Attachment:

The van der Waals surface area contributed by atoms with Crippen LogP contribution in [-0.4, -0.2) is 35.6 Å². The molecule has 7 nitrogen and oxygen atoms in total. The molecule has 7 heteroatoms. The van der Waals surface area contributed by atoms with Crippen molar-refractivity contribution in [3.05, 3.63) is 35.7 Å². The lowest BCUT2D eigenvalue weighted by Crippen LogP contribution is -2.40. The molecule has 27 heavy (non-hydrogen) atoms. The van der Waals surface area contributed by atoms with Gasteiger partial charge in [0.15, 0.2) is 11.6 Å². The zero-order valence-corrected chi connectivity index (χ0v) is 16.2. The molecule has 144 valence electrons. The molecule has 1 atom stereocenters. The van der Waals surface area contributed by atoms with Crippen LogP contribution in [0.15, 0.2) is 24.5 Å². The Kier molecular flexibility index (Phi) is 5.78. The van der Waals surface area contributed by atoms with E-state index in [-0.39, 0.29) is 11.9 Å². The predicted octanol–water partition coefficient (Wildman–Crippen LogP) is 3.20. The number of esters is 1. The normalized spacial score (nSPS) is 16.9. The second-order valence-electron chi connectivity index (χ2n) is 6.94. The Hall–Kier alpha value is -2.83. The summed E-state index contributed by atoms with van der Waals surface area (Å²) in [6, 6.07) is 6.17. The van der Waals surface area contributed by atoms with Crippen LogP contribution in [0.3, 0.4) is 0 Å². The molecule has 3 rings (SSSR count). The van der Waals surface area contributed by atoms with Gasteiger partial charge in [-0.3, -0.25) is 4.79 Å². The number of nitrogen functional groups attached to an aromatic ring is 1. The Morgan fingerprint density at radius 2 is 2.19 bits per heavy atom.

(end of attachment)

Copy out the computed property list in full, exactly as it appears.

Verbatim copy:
The van der Waals surface area contributed by atoms with Crippen LogP contribution in [-0.4, -0.2) is 35.6 Å². The molecule has 7 nitrogen and oxygen atoms in total. The molecule has 7 heteroatoms. The van der Waals surface area contributed by atoms with Crippen molar-refractivity contribution in [3.05, 3.63) is 35.7 Å². The lowest BCUT2D eigenvalue weighted by Crippen LogP contribution is -2.40. The molecule has 27 heavy (non-hydrogen) atoms. The van der Waals surface area contributed by atoms with Gasteiger partial charge in [0.15, 0.2) is 11.6 Å². The zero-order valence-corrected chi connectivity index (χ0v) is 16.2. The molecule has 144 valence electrons. The molecule has 1 atom stereocenters. The van der Waals surface area contributed by atoms with Crippen LogP contribution in [0.15, 0.2) is 24.5 Å². The Kier molecular flexibility index (Phi) is 5.78. The van der Waals surface area contributed by atoms with E-state index in [-0.39, 0.29) is 11.9 Å². The predicted octanol–water partition coefficient (Wildman–Crippen LogP) is 3.20. The number of esters is 1. The normalized spacial score (nSPS) is 16.9. The second-order valence-electron chi connectivity index (χ2n) is 6.94. The Hall–Kier alpha value is -2.83. The summed E-state index contributed by atoms with van der Waals surface area (Å²) in [6, 6.07) is 6.17. The van der Waals surface area contributed by atoms with Crippen LogP contribution in [0.3, 0.4) is 0 Å². The molecule has 3 rings (SSSR count). The van der Waals surface area contributed by atoms with Gasteiger partial charge in [-0.3, -0.25) is 4.79 Å². The number of nitrogen functional groups attached to an aromatic ring is 1. The Morgan fingerprint density at radius 2 is 2.19 bits per heavy atom.